The most controversial and popular American poem of the 20th century, Allen Ginsberg’s Howl has been revered and reviled, challenged in court, and taught in college classes. Along with Jack Kerouac’s interstate prose ballad On The Road and the collection of stories that make up William S. Burroughs’ Naked Lunch, Howl makes up part of the trilogy of literature at the core of the Beat movement. Written during the 1950s of nuclear paranoia, cold warfare, and apple pie; the poem incensed the censors and gaslit the literati with its ecstatic candor. Now writer/directors Rob Epstein and Jeffrey Friedman are bringing the story of the infamous poet’s most famous work to film, and, with artist Eric Drooker’s help, to comics.
The film weaves together three plot threads: the actual writing of the poem by Ginsberg (played by James Franco), the obscenity trial against City Lights Books publisher Lawrence Ferlinghetti, and an animated adaptation of the poem by New Yorker artist and graphic novelist Eric Drooker. Previously, Drooker had worked with Ginsberg on the book Illuminated Poems, and for this reason was sought out by Epstein and Friedman to bring the poetic work to life.
Using the structure and pacing of the poem, Drooker creates a strong visual telling of Ginsberg’s ode to fallen friends, the best minds of his generation who he saw:
destroyed by madness, starving hysterical naked,
dragging themselves through the negro streets at dawn
looking for an angry fix
Those angel-headed hipster were immortalized in the first section of the poem, “Who.” Drooker gives us visions of mid-century misfits vomiting fire and racing across rooftops, lighting cigarettes to curse the darkness and storming jungle temples. It’s a no-holds barred account of the many in Ginsberg’s life who destroyed by broken hearts, poisoned veins, and electrified brains.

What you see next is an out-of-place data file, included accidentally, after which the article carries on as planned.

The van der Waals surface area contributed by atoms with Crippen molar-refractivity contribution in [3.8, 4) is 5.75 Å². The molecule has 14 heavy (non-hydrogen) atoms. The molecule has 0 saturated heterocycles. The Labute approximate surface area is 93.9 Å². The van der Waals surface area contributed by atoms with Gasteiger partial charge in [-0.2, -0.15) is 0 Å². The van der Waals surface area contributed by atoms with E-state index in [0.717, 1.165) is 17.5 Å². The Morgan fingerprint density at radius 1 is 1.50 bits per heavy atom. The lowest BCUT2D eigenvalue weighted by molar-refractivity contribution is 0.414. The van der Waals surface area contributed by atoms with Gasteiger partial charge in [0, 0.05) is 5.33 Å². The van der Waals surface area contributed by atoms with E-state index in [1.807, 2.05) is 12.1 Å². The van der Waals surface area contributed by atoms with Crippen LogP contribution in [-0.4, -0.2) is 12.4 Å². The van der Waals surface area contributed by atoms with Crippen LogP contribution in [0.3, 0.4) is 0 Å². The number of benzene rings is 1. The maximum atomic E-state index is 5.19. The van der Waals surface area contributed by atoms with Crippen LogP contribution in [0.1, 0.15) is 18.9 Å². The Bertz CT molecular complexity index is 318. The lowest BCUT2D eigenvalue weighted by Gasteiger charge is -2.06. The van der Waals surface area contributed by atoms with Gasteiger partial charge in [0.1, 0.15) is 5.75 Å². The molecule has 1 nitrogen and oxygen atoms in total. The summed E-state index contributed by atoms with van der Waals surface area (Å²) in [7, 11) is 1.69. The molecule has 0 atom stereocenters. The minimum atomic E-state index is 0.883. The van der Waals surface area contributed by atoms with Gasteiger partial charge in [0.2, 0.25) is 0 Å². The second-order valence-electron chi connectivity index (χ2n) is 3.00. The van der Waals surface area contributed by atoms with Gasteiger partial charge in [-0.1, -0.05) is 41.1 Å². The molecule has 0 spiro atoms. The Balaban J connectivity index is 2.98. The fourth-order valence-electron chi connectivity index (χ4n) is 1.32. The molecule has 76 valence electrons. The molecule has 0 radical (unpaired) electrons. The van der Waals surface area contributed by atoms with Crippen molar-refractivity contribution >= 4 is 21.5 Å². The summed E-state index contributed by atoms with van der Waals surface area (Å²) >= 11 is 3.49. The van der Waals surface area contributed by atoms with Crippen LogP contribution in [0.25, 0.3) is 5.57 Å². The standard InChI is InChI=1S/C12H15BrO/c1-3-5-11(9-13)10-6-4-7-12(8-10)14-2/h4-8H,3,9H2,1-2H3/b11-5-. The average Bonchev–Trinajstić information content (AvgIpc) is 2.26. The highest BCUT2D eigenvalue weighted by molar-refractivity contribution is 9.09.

In the second section, “Moloch,” Ginsberg’s vision of the dark god of industrial annihilation takes form across the pages as a scaffolding-wrapped factory glimpsed at the end of section one transforms into
a sphinx of cement and aluminum. Through Drooker’s visuals, the Darkseid of contemporary literature rages through the middle of the book, becoming more real with each page turning.
We’re left with the city burning, a sacrificial pyre to the dark god, when the poem takes us away to “Rockland,” a fictionalized stand in for the Columbia Presbyterian Psychological Institute where Ginsberg stayed briefly in the late forties. Addressed to fellow inmate Carl Solomon, the poem makes a final stand against the darkness, with a legion of twenty-five thousand mad comrades armed with angelic bombs. It’s a redemptive apocalypse of bop revelation, and in the end the world and all its scars and scams are made holy.
Not just an illustrated tie-in to the film, Drooker’s work uses all the comic book tricks and techniques of juxtaposition, timing, and exaggeration to full effect, creating a powerful interpretation of the poem that helped define a literary era and continues to resonate even today.
Who lives and writes in Chicago,
Who’s writing has appear in print internationally,
Who can be contacted at firstname.lastname@example.org
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